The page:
Fractals Applied to the Narrative

As I am sure you have noticed, the novel (at first) seems to be the proliferation of storyline after storyline with their own end notes and esoteric allusions. All with echoes from the previous story, each somehow reverberating and gaining different meanings by repetition, but also spurring endless threads. The structure itself, predicated on fractals (Sierpinski gasket as Wallace says), deals with the surface-chaos of the stories and the underlying pattern in the narrative. (I won’t go into summarizing this because it is in the interview.) I am more curious about the function, I mean why use this structure especially if Wallace is so wary of using overly-technical and self-indulgent mechanics to no meaningful end?

(This is the Sierpinski fractal, it expands and collapses into infinity.)

I want to take the easiest step and apply it to the narration. It almost seems like reducing it into compartments, narrative compartments, would take away the meaning or create only a singular meaning, that will sweep the reader away from the larger-narrative-whole. (Either just taking certain stories and connecting those linearly or taking certain words/events that are repeated and connecting them to find a meaning). This is discussed when Schtitt and Mario are talking about tennis and although the topic is different, it of course has multiple meanings and can be applied to the larger narration. The narrator says that Schtitt seems to know “locating beauty and art and magic and improvement and keys to excellence and victory in the prolix flux of match play is not a fractal matter of reducing chaos to pattern…not a matter of reduction at all, but — perversely — of expansion, the aleatory flutter of uncontrolled, metastatic growth” (82). The narrative is not supposed to be reduced into a singular, linear narrative which may be the instinct of the reader. It was mine, I tried to take everything under a microscope and reorganize it which was not just fruitless, but mindfucking. If anything, the narration almost offers its own cipher, which allows us to let it all chaotically unfold.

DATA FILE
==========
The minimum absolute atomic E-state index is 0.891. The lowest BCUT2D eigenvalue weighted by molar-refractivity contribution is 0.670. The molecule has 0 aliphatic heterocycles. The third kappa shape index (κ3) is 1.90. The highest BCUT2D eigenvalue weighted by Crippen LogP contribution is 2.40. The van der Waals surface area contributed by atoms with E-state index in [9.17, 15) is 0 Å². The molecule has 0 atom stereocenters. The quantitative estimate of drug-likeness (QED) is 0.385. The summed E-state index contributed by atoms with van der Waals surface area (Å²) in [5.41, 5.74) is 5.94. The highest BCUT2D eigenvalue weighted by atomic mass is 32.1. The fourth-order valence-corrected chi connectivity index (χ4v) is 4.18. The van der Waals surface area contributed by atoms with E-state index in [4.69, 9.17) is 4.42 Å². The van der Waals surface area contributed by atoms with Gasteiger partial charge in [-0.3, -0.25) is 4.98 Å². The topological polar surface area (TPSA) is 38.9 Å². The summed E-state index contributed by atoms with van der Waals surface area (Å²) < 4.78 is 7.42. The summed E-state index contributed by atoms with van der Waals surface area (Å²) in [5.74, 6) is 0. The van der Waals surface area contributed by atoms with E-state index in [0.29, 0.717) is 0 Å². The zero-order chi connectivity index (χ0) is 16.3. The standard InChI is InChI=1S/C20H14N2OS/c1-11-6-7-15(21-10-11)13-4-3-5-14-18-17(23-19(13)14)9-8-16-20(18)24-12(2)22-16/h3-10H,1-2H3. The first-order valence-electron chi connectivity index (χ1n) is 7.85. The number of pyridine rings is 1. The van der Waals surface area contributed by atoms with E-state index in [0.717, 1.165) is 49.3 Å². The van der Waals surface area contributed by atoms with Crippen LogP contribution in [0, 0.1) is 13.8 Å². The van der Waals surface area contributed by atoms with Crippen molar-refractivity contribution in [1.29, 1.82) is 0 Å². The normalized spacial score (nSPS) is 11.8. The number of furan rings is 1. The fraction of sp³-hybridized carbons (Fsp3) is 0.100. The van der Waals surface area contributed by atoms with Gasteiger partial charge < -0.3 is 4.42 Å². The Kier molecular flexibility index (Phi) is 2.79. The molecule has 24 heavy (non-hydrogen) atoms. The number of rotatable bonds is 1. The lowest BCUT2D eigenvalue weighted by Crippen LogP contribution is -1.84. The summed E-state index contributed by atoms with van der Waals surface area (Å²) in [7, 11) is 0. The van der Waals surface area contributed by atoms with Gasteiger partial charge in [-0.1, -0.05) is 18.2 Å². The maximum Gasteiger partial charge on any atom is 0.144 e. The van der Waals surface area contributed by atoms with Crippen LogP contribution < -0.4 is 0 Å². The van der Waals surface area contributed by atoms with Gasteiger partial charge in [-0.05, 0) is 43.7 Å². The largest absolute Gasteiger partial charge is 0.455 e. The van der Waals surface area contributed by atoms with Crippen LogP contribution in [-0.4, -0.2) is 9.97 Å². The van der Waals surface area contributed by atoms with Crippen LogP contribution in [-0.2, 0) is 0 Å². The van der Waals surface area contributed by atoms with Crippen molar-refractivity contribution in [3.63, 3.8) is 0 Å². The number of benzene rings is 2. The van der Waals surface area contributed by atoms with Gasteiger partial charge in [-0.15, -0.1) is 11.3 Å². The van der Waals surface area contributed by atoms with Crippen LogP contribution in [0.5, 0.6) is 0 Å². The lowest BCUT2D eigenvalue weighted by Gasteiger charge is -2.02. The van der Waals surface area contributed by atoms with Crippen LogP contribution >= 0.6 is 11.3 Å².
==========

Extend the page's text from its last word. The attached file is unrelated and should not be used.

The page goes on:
The narration is not supposed to be reduced, but it is also not self-contained. The fractal (pictured above) can be reduced into infinity but also expanded with more and more points added — the narrative is supposed to create this infinity affect and feel chaotic, but there is this sort of pattern that is inevitably made when you apply triangles  (meaning) to these points (words/events/stories). It almost asks that reader draw the lines and assign the meaning to the chaos.



One response to “Fractals Applied to the Narrative

  1. I already made my mandatory comment, but this is awesome! Very creative. I was thinking about the way the narrative is executed and how the reader receives this overflow of information. I had never heard of fractals, but thank you for defining them, and for the nice illustration. When I thought about the narrative, I thought it might have to do with Wallace dealing with a universal sadness and disconnect, as opposed to him taking one case, to which one can simply respond by saying that is one case, and it is peculiar. Because all of the cases have one thing in common, and that they are leading unhappy lives in which they seem to turn to something to diminish a numbness/pain.